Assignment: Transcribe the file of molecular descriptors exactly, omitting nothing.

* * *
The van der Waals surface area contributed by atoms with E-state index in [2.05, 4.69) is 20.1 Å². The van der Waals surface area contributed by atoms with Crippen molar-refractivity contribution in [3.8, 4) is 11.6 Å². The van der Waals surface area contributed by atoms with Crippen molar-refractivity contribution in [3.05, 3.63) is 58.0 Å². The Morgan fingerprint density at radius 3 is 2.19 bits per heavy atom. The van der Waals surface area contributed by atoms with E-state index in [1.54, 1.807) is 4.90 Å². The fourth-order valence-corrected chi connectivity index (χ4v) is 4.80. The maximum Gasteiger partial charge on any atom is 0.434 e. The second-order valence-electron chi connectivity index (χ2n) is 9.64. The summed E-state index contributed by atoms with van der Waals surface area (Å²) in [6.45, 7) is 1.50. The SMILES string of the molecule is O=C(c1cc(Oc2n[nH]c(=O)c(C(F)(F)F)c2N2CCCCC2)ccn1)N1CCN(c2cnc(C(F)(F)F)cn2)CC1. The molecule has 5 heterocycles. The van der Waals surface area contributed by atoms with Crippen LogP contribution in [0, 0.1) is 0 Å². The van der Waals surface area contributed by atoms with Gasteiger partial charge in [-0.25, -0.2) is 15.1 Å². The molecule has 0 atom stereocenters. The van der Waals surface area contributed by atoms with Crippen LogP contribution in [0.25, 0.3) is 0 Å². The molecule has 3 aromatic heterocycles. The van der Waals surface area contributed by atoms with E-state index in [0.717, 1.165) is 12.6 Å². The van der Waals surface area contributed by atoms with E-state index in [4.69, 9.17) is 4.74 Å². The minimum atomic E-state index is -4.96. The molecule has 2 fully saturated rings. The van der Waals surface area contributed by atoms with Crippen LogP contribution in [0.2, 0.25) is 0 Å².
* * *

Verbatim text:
The van der Waals surface area contributed by atoms with E-state index in [2.05, 4.69) is 20.1 Å². The van der Waals surface area contributed by atoms with Crippen molar-refractivity contribution in [3.8, 4) is 11.6 Å². The van der Waals surface area contributed by atoms with Crippen molar-refractivity contribution in [3.05, 3.63) is 58.0 Å². The Morgan fingerprint density at radius 3 is 2.19 bits per heavy atom. The van der Waals surface area contributed by atoms with E-state index in [1.54, 1.807) is 4.90 Å². The fourth-order valence-corrected chi connectivity index (χ4v) is 4.80. The maximum Gasteiger partial charge on any atom is 0.434 e. The second-order valence-electron chi connectivity index (χ2n) is 9.64. The summed E-state index contributed by atoms with van der Waals surface area (Å²) in [6.45, 7) is 1.50. The SMILES string of the molecule is O=C(c1cc(Oc2n[nH]c(=O)c(C(F)(F)F)c2N2CCCCC2)ccn1)N1CCN(c2cnc(C(F)(F)F)cn2)CC1. The molecule has 5 heterocycles. The van der Waals surface area contributed by atoms with Crippen LogP contribution in [0, 0.1) is 0 Å². The van der Waals surface area contributed by atoms with Gasteiger partial charge in [-0.25, -0.2) is 15.1 Å². The molecule has 0 atom stereocenters. The van der Waals surface area contributed by atoms with Crippen LogP contribution in [0.25, 0.3) is 0 Å². The molecule has 3 aromatic heterocycles. The van der Waals surface area contributed by atoms with E-state index in [0.717, 1.165) is 12.6 Å². The van der Waals surface area contributed by atoms with E-state index in [4.69, 9.17) is 4.74 Å². The minimum atomic E-state index is -4.96. The molecule has 2 fully saturated rings. The van der Waals surface area contributed by atoms with Crippen LogP contribution in [0.2, 0.25) is 0 Å².